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close this bookMaking of Floors - Course: Timberwork techniques. Trainees' handbook of lessons (Institut für Berufliche Entwicklung, 11 p.)
View the document(introduction...)
View the document1. Task and Quality of Wooden Floors
View the document2. Constructive Connections of Surfaced Boards
View the document3. Nailing of Surfaced Boards
View the document4. Tools and Equipment for Laying Surfaced Boards
View the document5. Preparations for Laying Surfaced Boards
View the document6. Laying of Surfaced Boards
View the document7. Fixing the Skirting Boards

6. Laying of Surfaced Boards

After the preparations are completed and material, tools, measuring and testing means are ready, the following operations have to be started:

- Measuring of the space across the beams.
The determined length, less 20 - 30 mm, if the boards are not butt-joined, is marked on the boards.
A square is applied to the length marking, the marking is scribed reactangularly and the board is sawn off.


Figure 9

Attention!

Between surfaced boards and abutting fixed parts of a building such as walls or pillars a strip of 10 -15 mm in width has to be left open, which, after the boards are laid, is covered with skirting boards.

Due to the skirting board the wood can better contract and expand. If the boarding absorbs moisture and rises it is not squeezed by the beams.

If matched boards are laid, the tongue is removed from the first board or - with covered nailing - the groove or - in case of rebated boards - the rabbet.

It can be sawn off, chopped off or jacked down. After this, the first board is laid 10-15 mm off the wall and nailed.


Figure 10

- In front of the first fixed board, another five to six boards are laid loosely and one by one driven together by slight hammer blows. In doing so, a piece of a plank or, which is even better, a piece of a board is placed between the hammer and the respective board to prevent it from being damaged.


Figure 11

- Next to these deals, deal cramps are fixed on the beams which press the deals closely together. If no such cramps are available, steel cramps - according to the length of the deals - are driven into the beams. A piece of a plank and two wooden wedges are put between the deals and each cramp. Now the wedges are equally fastened with the hammer and thus the deals pressed together closely.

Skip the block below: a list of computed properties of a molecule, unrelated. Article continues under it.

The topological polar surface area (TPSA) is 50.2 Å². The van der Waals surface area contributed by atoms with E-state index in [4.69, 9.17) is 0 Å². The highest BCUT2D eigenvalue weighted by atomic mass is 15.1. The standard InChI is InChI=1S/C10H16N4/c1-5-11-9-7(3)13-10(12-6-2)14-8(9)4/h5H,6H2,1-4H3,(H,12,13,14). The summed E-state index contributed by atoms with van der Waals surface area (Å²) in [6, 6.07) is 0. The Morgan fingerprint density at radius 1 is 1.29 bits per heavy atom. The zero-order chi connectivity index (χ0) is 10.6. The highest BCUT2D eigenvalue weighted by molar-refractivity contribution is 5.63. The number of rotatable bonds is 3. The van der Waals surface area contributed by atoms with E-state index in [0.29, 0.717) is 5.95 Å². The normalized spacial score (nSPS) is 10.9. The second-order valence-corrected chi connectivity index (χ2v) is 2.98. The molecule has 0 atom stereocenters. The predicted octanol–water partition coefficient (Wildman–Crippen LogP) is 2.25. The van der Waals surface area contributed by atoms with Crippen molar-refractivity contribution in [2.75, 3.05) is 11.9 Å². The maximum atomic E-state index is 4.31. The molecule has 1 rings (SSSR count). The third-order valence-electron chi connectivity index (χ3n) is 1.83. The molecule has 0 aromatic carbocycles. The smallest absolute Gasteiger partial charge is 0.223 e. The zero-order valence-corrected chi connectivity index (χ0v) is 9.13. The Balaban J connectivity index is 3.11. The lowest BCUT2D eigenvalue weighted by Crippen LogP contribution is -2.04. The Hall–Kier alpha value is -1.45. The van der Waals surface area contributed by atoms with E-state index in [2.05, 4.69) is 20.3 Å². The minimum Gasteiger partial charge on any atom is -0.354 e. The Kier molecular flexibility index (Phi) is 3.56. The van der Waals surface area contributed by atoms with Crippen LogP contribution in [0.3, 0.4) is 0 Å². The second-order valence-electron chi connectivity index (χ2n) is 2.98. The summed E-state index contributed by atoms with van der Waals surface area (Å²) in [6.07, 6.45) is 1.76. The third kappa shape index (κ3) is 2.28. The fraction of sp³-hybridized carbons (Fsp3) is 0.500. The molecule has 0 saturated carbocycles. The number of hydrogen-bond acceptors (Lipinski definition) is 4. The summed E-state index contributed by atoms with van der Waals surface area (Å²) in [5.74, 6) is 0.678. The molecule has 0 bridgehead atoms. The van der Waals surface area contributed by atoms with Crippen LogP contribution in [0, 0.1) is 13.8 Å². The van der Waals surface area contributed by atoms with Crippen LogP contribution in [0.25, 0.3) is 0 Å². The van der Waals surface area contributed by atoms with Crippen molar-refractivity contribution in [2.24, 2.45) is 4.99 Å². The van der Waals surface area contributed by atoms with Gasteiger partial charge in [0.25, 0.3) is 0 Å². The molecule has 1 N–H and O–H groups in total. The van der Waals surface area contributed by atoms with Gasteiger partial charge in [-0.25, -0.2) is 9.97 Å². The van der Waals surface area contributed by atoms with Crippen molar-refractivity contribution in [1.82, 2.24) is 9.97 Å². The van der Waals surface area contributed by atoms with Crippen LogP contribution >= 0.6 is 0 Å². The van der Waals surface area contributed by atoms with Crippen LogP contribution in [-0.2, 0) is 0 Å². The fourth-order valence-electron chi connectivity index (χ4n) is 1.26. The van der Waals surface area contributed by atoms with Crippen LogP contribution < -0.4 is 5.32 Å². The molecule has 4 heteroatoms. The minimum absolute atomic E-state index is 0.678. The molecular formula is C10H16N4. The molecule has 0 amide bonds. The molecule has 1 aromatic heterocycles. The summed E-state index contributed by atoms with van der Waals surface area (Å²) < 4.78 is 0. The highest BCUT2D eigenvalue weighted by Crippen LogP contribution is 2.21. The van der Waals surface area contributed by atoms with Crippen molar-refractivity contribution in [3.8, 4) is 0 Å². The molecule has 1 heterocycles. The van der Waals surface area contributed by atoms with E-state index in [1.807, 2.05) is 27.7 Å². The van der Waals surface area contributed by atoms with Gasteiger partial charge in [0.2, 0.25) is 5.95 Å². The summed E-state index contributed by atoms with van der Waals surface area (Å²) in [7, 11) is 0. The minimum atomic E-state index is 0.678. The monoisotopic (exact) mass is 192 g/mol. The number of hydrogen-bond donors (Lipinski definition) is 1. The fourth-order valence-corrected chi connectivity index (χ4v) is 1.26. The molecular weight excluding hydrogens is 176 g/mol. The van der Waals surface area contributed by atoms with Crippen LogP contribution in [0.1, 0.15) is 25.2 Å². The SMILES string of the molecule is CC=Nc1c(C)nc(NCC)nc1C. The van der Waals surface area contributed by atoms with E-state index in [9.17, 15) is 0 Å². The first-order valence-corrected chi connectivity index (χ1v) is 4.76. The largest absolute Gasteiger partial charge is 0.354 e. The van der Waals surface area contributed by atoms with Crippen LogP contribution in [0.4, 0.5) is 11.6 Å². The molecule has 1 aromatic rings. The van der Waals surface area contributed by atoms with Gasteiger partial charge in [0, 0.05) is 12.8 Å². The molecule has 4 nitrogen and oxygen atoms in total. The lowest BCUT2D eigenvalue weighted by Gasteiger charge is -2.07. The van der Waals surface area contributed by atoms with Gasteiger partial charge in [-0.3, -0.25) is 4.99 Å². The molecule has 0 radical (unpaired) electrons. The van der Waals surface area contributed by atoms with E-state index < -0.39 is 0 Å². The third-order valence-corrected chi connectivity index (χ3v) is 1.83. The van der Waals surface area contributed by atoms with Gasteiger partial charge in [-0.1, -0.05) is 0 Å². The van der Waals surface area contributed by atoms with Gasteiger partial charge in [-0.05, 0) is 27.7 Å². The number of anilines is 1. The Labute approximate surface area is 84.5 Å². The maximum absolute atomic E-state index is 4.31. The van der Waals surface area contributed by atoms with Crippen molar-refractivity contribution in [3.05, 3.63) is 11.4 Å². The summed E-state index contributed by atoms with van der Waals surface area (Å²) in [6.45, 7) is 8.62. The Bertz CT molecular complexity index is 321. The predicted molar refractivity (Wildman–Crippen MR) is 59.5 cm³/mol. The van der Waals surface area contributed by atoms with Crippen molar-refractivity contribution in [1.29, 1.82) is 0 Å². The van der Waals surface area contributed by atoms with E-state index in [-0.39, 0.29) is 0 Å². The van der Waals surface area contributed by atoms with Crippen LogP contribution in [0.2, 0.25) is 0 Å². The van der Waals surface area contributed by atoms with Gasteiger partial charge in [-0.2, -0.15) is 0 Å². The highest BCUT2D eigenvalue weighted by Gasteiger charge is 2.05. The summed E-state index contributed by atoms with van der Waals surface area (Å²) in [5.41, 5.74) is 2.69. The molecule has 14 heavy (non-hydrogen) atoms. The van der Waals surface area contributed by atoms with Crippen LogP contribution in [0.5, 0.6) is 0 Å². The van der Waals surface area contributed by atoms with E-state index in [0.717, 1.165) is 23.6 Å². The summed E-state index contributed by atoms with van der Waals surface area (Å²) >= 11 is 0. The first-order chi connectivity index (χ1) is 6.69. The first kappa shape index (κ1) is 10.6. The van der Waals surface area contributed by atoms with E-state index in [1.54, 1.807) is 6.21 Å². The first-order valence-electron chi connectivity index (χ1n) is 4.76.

Figure 12

With a pencil a thin nailing line is scribed, and the deals are nailed along this line.

Attention!

With covered nailing, each deal must be driven to the neighbouring one and be nailed immediately. If the deals are butt-joined, the joint has to be staggered at an interval of 1000 mm, approximately. This helps to distribute loads and vibrations over several beams.

When laying planed boards, the beams have to be covered with planks, so that safe working is possible.

- Putting the last deals in.
With open nailing two to three deals are laid starting from the wall and nailed.
Between these deals and those already laid before, the exact width of two or better four deals must remain free.


Figure 13

In this interspace the deals to be completed are put in an inclined position from above, so that they show upwards at an obtuse angle. Then, a plank is placed across these deals and one steps on the plank forcing the deals into the interspace by one’s weight. With covered nailing, wooden wedges are driven between the last board and the wall until they are close together.

- Levelling of the surface
After all nails are driven in and the deals are cleaned, wood which may be projecting at butt-joints or other places is smoothed with a plane. This way an even, plane surface is reached.

How are deals pressed tightly together?

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